Run, don't walk, in this audition

Under Armour's casting call for TV, magazine ads focuses on amateur female athletes

February 11, 2007|By Gadi Dechter | Gadi Dechter,Sun reporter

Kathy Sibiski of Bel Air has been approached several times by photographers interested in making a model out of her teenage daughter Allison.

Until yesterday, Sibiski had never countenanced the idea. She worried that the slim-crazy modeling industry promotes an unhealthy body image for young women.

"I didn't want her to become self-conscious," Sibiski said.

But that very same mother showed up with her daughter yesterday at an open casting call for Under Armour.

The Baltimore-based sports apparel maker is looking for amateur female athletes to represent the increasingly popular brand in television, magazine and in-store advertisements.

"I like that Under Armour encourages girls to play sports," Sibiski said. "They put forward a positive body image that not all girls are size 2 models."

More than 100 high school and college students went through a series of videotaped interviews and athletic drills at the Park School gym.

Under Armour will hold another open audition at the Brooklandville school at noon Saturday and scout other parts of the country, too. The goal: a "team" of 30 to 40 young women that will become the national face of the brand in a multimillion-dollar ad campaign.

The company doesn't use professional models or nonathlete celebrities in its campaigns because it wants to cultivate a sense of authenticity that will appeal to its core athlete consumers, marketing officials say.

"The approach is pure authenticity of sport, and what the female team-athlete looks like on the field and while training," said Steve Battista, Under Armour's vice president for brand marketing. "Trying to capture that is our goal."

Founded in 1996, the company anticipates a net revenue of more than $550 million this year, up from $430 million last year. Its women's clothing line, introduced in 2004, accounts for about 20 percent of sales, Battista said, but has potential for growth.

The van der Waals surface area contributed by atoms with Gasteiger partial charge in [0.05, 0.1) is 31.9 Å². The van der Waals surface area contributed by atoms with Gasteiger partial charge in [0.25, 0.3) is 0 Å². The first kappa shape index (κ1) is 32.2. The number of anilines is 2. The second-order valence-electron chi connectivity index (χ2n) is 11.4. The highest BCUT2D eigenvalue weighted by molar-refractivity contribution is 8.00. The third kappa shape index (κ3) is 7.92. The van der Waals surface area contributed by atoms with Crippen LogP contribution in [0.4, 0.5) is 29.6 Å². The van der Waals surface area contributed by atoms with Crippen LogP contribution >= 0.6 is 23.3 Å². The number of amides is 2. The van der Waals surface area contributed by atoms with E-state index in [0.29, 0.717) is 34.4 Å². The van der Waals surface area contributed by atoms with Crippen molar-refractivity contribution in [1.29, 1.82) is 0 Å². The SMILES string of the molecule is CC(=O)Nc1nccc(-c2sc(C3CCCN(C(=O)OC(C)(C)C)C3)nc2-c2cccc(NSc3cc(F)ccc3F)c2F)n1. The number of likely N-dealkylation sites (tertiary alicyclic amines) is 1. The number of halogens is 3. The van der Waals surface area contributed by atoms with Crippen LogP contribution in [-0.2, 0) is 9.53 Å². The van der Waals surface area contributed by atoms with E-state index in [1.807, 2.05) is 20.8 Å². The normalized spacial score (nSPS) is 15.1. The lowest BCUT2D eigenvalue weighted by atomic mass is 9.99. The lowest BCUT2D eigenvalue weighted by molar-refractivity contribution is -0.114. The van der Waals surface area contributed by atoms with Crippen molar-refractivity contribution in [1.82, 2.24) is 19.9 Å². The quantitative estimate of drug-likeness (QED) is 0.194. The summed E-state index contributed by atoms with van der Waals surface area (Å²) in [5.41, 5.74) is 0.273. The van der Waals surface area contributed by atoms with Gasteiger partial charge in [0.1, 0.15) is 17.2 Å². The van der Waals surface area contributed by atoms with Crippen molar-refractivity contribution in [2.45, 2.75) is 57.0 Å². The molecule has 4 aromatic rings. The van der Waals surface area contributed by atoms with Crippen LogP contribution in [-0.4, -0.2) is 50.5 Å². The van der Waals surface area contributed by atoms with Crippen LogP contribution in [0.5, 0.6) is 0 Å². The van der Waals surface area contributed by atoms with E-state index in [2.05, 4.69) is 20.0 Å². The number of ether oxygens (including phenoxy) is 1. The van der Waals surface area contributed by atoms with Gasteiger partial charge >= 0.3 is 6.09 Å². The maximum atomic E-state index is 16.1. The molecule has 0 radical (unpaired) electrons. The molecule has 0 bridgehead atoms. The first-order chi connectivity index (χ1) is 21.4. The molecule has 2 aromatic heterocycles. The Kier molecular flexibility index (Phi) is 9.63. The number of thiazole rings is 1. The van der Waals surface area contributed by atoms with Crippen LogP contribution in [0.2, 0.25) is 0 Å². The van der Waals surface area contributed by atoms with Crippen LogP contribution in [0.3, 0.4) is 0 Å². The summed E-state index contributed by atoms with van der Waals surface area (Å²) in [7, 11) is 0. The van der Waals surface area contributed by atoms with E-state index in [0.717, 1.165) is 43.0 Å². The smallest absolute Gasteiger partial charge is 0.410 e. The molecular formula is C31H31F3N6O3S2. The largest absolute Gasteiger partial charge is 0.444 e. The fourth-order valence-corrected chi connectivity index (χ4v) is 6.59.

"Around the building, we've always said our women's business should be as big or bigger than our men's business one day," he said.

After filling out a questionnaire, posing for head shots and undergoing a short videotaped interview, each auditioner performed an on-court drill in her team sport of choice: lacrosse, field hockey, soccer or softball.

Allison Sibiski, who plays lacrosse and field hockey at Fallston High School, felt good about her decision to spotlight her field hockey chops rather than her skills in the more popular lacrosse.

"My chances are probably better because I haven't seen anybody else do field hockey," she said

For most of the athletes, it was their first modeling audition. "It's kind of awkward, smiling on command," said lacrosse player Allie Mangione, 17, adjusting her black Under Armour head band.

Though the Dulaney High School junior gave a poised on-camera interview -- maintaining eye contact with the judges, smiling often, fidgeting rarely--Mangione was well wide of the mark on a couple of easy passes during the drill portion of her audition.

"Oh my God, I messed up so much!" she laughed afterward, as she walked back to the gym bleachers -- where waiting girls peppered her with questions about what to expect from the judges.

Battista said 10 to 15 of the girls who auditioned yesterday will likely be called back in coming weeks for future interviews and screen tests.

gadi.dechter@baltsun.com

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